Lambright concluded by encouraging the audience to keep emptying your cup, because I guarantee that everyone in this room has a full cup, and refill it with whats better, since thats the only way youll ever grow.
Dawn Dufford followed Lambright by sharing her familys anecdotes of how her own disabled son, 47-year-old Chris, has inspired them to grow and learn. Chris has been a client of VCS for 31 years, and Dawn credited VCS with currently serving 33 other disabled adults through its residential support programs, along with 110 disabled adults through its vocational support.
Dufford read her friends and relatives written memories of Chris because the impact of a person with disabilities on their parents is immeasurable, but were not the only ones whose lives are affected by them. While Chris female cousin couldnt recall her first meeting with him, she reported always looking forward to spending holidays with him, in spite of his difficulties in communicating. Her thoughts were echoed by many of the other friends and family whom Dufford went on to quote, when she admitted that Chris had forced her to become more patient and understanding as an adult.
Dufford recounted how family friends had described themselves as amazed with Chris accomplishments, while Chris brother-in-law characterized him as a rallying point for the family, and a positive influence on his children, by showing them firsthand the wide range of people that exist in the world. Duffords son-in-law elaborated that Chris broke my assumptions regarding adults with disabilities, so much so that he makes a compelling advocate on behalf of those who face his challenges.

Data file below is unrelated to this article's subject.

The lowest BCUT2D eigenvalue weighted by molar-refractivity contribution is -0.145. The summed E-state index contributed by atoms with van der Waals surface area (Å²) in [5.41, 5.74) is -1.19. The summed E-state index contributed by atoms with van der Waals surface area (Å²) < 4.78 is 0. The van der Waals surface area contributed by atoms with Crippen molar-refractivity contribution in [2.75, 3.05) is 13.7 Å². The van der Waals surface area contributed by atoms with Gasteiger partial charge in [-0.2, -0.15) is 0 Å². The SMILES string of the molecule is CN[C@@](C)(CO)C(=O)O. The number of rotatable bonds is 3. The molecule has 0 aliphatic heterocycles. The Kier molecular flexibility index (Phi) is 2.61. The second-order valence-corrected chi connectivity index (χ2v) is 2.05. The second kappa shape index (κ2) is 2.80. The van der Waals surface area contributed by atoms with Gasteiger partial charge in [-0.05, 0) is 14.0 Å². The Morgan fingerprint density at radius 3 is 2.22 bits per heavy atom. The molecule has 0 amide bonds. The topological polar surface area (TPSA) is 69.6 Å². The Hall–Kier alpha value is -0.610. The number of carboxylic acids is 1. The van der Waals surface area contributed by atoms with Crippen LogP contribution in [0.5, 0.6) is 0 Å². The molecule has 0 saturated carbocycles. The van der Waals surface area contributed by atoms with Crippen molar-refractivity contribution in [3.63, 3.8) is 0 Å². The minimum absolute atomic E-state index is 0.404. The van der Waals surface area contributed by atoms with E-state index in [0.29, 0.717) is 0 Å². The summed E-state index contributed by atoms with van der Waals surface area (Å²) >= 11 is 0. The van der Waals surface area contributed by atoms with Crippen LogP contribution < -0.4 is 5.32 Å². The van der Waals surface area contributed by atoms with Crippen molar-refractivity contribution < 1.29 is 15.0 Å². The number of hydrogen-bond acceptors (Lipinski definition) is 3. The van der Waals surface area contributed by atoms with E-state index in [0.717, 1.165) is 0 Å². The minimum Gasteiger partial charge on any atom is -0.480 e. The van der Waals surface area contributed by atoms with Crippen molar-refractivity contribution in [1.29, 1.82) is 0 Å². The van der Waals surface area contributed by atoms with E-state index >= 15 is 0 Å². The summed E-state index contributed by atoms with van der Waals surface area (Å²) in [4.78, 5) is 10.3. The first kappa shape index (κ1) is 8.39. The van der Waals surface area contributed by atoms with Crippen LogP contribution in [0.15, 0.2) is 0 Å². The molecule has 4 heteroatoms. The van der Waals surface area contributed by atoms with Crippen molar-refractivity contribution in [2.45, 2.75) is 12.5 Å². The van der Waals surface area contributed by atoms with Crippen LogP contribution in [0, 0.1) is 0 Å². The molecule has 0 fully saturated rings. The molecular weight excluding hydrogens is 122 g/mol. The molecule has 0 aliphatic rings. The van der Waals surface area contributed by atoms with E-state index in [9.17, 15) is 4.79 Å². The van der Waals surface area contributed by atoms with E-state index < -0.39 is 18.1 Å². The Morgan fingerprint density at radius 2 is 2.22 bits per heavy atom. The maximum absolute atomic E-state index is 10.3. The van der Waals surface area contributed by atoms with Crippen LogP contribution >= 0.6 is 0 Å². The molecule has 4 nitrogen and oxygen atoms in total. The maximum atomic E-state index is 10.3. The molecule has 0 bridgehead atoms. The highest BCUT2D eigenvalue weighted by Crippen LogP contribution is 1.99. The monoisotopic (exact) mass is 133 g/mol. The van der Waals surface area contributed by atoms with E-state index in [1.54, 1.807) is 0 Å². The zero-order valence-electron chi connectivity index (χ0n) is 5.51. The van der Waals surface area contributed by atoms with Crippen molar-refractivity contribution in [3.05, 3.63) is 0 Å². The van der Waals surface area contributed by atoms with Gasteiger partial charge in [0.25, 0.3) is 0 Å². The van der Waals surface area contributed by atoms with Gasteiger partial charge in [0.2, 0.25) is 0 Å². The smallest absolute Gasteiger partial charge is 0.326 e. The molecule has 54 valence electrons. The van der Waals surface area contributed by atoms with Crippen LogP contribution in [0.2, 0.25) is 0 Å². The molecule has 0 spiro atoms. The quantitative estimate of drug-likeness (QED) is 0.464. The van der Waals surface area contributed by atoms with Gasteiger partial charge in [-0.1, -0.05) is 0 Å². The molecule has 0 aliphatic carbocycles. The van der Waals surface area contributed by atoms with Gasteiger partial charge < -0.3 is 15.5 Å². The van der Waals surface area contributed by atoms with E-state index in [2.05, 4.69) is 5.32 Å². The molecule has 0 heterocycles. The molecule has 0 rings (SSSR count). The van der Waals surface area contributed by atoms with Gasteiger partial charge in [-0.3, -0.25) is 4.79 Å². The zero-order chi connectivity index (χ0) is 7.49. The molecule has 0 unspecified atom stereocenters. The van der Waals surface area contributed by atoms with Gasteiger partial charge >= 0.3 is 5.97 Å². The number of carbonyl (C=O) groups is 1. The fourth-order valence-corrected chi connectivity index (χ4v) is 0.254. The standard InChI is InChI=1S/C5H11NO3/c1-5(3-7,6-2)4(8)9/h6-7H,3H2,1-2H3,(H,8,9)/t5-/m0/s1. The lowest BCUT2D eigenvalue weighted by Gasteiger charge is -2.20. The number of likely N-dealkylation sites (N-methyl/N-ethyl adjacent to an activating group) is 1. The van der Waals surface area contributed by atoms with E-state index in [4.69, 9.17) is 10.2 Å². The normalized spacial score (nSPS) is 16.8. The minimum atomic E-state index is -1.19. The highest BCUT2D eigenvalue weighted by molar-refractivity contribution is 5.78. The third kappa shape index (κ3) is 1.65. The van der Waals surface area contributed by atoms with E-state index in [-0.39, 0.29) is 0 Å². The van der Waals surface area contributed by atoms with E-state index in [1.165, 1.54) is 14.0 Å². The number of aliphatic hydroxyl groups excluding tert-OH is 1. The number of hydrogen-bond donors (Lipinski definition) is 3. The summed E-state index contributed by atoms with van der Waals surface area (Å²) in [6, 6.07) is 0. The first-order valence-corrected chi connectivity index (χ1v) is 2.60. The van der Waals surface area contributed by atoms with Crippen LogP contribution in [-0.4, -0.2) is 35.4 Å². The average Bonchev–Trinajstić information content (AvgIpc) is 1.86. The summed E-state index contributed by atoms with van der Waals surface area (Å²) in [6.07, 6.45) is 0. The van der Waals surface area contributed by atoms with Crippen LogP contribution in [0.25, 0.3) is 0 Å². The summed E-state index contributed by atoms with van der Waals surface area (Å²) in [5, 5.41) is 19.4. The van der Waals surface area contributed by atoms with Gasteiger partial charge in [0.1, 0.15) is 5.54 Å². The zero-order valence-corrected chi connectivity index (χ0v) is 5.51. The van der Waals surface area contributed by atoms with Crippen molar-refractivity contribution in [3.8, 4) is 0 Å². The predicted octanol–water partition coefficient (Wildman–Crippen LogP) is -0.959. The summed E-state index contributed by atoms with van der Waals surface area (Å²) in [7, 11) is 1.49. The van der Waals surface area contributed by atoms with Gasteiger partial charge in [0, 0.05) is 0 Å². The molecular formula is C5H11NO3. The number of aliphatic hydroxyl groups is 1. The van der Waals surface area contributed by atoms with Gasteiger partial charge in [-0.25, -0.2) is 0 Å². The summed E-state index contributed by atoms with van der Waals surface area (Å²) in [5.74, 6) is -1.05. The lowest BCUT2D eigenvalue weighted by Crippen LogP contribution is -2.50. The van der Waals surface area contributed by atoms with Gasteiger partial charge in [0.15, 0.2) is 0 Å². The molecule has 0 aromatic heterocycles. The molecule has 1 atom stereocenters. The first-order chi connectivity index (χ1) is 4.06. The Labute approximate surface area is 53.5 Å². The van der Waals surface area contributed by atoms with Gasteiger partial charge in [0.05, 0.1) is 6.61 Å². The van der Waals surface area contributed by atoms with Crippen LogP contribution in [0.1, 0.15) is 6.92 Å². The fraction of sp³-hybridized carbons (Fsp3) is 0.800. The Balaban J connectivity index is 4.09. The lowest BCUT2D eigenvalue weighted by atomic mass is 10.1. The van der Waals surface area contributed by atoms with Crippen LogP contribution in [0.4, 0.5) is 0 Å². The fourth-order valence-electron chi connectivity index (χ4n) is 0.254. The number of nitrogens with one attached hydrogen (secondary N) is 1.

Chris half-sister claimed that he taught her how to see life through the eyes of others, while Dufford acknowledged that she, her husband and her brother were the only people who have known Chris since he was born, and the experience of watching him grow up and deal with his disabilities has helped them value people as they are.
Chris younger sister conceded that his disabilities had elevated her to the role of the older sibling, which proved especially trying during her teenage years, but she nonetheless praised Chris as a kind, gentle, pure-hearted individual, who has made our lives richer, before she thanked VCS for supporting him every day and helping him live the best life possible.
Matt Geraghty, a vocalist for Voices of the Village, likewise commended VCS for the employment and housing support services that theyve furnished him with during the past 13 years. The 47-year-old is working in assembly right now, but hed like to be hired as a dishwasher in a retirement home, or as a volunteer at a hospital, to assist the elderly and other members of our community, regardless of their age.
They help out with housing, job opportunities and financial stability, Geraghty said. They also give you moral support. Theyre a great help.